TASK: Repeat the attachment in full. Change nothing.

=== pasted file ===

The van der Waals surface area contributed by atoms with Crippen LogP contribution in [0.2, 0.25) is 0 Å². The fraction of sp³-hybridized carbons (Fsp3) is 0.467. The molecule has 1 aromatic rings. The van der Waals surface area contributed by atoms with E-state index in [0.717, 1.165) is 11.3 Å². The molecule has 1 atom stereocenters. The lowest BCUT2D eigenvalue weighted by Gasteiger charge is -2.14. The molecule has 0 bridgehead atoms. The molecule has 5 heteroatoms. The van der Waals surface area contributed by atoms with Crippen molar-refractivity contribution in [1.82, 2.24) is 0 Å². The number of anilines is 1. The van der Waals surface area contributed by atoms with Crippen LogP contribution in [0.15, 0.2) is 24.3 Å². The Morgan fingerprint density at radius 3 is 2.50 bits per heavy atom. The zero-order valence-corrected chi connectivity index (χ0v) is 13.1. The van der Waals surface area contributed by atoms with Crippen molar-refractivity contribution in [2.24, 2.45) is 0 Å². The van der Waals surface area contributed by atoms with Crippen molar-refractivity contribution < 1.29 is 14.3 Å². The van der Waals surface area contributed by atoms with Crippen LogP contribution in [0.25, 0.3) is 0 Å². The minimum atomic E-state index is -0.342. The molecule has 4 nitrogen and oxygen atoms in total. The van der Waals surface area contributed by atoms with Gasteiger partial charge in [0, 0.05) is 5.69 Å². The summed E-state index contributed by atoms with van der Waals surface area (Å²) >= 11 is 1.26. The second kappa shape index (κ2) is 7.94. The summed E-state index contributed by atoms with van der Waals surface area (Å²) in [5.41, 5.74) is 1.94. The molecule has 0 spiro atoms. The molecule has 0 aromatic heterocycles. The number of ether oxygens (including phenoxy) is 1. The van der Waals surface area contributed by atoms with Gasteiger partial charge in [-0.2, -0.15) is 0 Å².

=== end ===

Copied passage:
The van der Waals surface area contributed by atoms with Crippen LogP contribution in [0.2, 0.25) is 0 Å². The fraction of sp³-hybridized carbons (Fsp3) is 0.467. The molecule has 1 aromatic rings. The van der Waals surface area contributed by atoms with E-state index in [0.717, 1.165) is 11.3 Å². The molecule has 1 atom stereocenters. The lowest BCUT2D eigenvalue weighted by Gasteiger charge is -2.14. The molecule has 0 bridgehead atoms. The molecule has 5 heteroatoms. The van der Waals surface area contributed by atoms with Crippen molar-refractivity contribution in [1.82, 2.24) is 0 Å². The number of anilines is 1. The van der Waals surface area contributed by atoms with Crippen LogP contribution in [0.15, 0.2) is 24.3 Å². The Morgan fingerprint density at radius 3 is 2.50 bits per heavy atom. The zero-order valence-corrected chi connectivity index (χ0v) is 13.1. The van der Waals surface area contributed by atoms with Crippen molar-refractivity contribution in [2.24, 2.45) is 0 Å². The van der Waals surface area contributed by atoms with Crippen molar-refractivity contribution < 1.29 is 14.3 Å². The van der Waals surface area contributed by atoms with Crippen LogP contribution in [0.25, 0.3) is 0 Å². The minimum atomic E-state index is -0.342. The molecule has 4 nitrogen and oxygen atoms in total. The van der Waals surface area contributed by atoms with Gasteiger partial charge in [0, 0.05) is 5.69 Å². The summed E-state index contributed by atoms with van der Waals surface area (Å²) >= 11 is 1.26. The second kappa shape index (κ2) is 7.94. The summed E-state index contributed by atoms with van der Waals surface area (Å²) in [5.41, 5.74) is 1.94. The molecule has 0 spiro atoms. The molecule has 0 aromatic heterocycles. The number of ether oxygens (including phenoxy) is 1. The van der Waals surface area contributed by atoms with Gasteiger partial charge in [-0.2, -0.15) is 0 Å².